Consider Kenzo a crouching tiger in the near term.
On Monday, the Paris-based fashion house said it would part ways with designer Felipe Oliveira Baptista after a two-year collaboration when his employment contract arrives at its term on June 30.
No immediate successor will be named, and the brand will pursue a different direction, taking the time necessary to settle on the right creative leadership, sources told WWD.
“I have been honored to serve this amazing house and the legacy of its founder Kenzo Takada,” Oliveira Baptista said in a statement. “I would like to thank my teams for their talent and dedication.”
The Portuguese designer brought a sophisticated and artistic touch to Kenzo, partial to enveloping, nomadic silhouettes, many transformable with zippers and drawstrings.
Quite the showman, he brought the brand back to the women’s calendar of Paris Fashion Week and staged two coed shows in a picturesque city park, including a debut that saw models traversing transparent tubes.
His tenure coincided with the death last October of founder Kenzo Takada, due to complications from COVID-19, and he let color, pattern and energy erupt on the runway for fall 2021 as an ode to the Japanese fashion maverick.
In another tribute, last November he launched a Kenzo capsule line in homage to Kansai Yamamoto, who also passed away last year.
The designer tweaked the brand’s logo and tiger emblem, and also oversaw a Kenzo Sport line of parkas, T-shirts and leggings that proved popular.
Sylvie Colin, chief executive officer of Kenzo, expressed her gratitude to the designer “for his talent, creativity and contribution to the artistic development of our house.”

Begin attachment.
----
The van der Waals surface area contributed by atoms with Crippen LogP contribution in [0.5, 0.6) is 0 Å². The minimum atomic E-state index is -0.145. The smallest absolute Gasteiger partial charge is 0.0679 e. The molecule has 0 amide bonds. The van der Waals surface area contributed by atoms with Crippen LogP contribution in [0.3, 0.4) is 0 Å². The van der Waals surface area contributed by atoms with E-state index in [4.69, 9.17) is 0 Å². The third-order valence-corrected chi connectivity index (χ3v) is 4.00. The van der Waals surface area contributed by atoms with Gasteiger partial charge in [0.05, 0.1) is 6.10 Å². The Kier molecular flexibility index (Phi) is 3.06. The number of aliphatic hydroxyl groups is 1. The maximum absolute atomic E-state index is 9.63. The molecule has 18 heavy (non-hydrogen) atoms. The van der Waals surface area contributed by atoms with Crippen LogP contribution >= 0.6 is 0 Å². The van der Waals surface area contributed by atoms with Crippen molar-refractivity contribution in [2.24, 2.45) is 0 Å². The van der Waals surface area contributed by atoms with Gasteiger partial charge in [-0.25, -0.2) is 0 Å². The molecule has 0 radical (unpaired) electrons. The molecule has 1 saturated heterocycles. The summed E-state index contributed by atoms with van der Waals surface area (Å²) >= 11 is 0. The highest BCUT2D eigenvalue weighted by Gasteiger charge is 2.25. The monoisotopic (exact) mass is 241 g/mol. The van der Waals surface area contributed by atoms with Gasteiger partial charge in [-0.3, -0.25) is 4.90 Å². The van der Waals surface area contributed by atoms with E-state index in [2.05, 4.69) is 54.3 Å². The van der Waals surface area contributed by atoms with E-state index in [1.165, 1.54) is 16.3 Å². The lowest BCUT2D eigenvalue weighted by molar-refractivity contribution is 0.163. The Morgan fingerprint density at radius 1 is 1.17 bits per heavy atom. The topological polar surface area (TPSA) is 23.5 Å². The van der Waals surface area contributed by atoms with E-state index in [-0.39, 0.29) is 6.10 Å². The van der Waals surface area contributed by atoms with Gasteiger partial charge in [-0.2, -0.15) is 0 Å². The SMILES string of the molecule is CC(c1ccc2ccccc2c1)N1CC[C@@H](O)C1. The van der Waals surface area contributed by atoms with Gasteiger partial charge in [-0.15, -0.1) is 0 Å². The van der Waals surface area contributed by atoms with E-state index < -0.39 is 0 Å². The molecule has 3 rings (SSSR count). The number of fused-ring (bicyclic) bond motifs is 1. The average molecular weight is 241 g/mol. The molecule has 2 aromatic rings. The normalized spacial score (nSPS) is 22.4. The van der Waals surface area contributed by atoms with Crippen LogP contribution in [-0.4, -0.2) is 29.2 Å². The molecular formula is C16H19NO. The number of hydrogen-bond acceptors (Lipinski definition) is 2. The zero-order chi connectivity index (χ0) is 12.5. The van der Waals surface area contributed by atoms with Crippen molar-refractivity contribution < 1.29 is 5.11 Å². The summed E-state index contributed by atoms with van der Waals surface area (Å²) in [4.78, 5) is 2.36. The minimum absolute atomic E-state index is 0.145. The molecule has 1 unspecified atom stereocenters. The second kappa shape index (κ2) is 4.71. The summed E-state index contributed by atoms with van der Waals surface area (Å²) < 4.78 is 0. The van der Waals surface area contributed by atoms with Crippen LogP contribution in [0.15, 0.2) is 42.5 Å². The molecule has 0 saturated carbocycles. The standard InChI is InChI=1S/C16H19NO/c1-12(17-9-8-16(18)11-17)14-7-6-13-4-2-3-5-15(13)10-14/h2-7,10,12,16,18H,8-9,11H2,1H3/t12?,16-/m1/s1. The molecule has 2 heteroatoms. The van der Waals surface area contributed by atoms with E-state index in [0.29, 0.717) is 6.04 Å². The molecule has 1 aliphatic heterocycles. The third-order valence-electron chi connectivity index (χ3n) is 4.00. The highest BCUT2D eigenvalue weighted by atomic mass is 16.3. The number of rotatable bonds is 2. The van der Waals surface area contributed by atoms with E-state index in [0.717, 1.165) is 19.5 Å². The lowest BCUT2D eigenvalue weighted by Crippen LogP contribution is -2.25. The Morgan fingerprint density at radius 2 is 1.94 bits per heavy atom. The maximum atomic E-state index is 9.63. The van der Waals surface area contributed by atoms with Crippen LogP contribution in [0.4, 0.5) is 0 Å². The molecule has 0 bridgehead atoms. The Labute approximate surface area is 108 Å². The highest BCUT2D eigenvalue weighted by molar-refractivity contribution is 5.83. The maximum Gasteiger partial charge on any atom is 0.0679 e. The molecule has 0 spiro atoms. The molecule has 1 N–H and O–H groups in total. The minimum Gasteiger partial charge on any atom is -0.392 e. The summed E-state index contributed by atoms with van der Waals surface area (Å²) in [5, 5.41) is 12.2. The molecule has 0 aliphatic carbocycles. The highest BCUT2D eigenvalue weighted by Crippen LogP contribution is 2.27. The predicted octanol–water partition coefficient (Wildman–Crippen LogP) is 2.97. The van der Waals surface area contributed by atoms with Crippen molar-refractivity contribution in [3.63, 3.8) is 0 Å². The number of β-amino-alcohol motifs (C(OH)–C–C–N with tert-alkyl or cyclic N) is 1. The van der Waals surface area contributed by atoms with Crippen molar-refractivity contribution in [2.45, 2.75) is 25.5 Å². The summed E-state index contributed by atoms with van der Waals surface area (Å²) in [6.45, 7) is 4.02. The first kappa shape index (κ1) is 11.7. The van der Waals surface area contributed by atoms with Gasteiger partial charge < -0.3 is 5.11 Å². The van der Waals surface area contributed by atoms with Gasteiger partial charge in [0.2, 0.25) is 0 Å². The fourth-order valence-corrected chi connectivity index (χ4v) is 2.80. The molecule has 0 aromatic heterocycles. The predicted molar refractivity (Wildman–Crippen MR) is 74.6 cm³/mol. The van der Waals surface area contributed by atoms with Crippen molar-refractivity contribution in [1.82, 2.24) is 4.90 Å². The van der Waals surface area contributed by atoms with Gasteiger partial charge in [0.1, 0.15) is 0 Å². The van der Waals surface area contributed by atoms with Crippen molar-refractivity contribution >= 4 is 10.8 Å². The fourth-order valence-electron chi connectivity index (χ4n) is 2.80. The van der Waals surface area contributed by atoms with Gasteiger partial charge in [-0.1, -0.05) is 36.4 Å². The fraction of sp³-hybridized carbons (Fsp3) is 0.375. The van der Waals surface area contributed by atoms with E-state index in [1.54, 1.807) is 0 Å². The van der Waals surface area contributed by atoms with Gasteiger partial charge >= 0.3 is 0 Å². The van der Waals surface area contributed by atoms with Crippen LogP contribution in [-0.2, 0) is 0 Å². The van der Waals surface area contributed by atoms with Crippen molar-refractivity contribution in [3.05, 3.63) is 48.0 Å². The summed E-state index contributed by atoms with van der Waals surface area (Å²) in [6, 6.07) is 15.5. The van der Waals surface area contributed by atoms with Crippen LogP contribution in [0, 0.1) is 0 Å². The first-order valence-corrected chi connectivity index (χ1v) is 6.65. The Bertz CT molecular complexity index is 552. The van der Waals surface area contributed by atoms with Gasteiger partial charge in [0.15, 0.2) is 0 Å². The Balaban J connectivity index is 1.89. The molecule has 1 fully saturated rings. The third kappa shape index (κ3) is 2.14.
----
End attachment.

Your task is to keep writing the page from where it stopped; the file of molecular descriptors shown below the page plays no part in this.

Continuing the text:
Oliveira Baptista arrived at Kenzo after being the creative director of Lacoste from 2010 to 2018. He succeeded designers Humberto Leon and Carol Lim, who left Kenzo after eight years at the house to focus on their U.S.-based business, Opening Ceremony.
Known for his artfully constructed and experimental creations, Oliveira Baptista created his namesake label in 2003 with his partner Séverine Oliveira Baptista, a year after winning the main fashion prize at the Festival d’Hyères. The brand has been on hold since 2014.
A graduate of Kingston University, Oliveira Baptista took home the ANDAM Award in both 2003 and 2005.
LVMH Moët Hennessy Louis Vuitton has pursued various creative configurations at Kenzo since the founder left in 1999, initially appointing Gilles Rosier and Roy Krejberg to design the women’s and men’s lines, respectively. Italian designer Antonio Marras ultimately succeeded Rosier in 2004 and continued until 2011, when LVMH repositioned the brand in the then-burgeoning contemporary zone and conscripted Leon and Lim.
Takada was a fashion innovator who brought a gust of color, energy and freshness to the Paris fashion scene since the ’70s — and who also made an indelible mark on the fragrance world.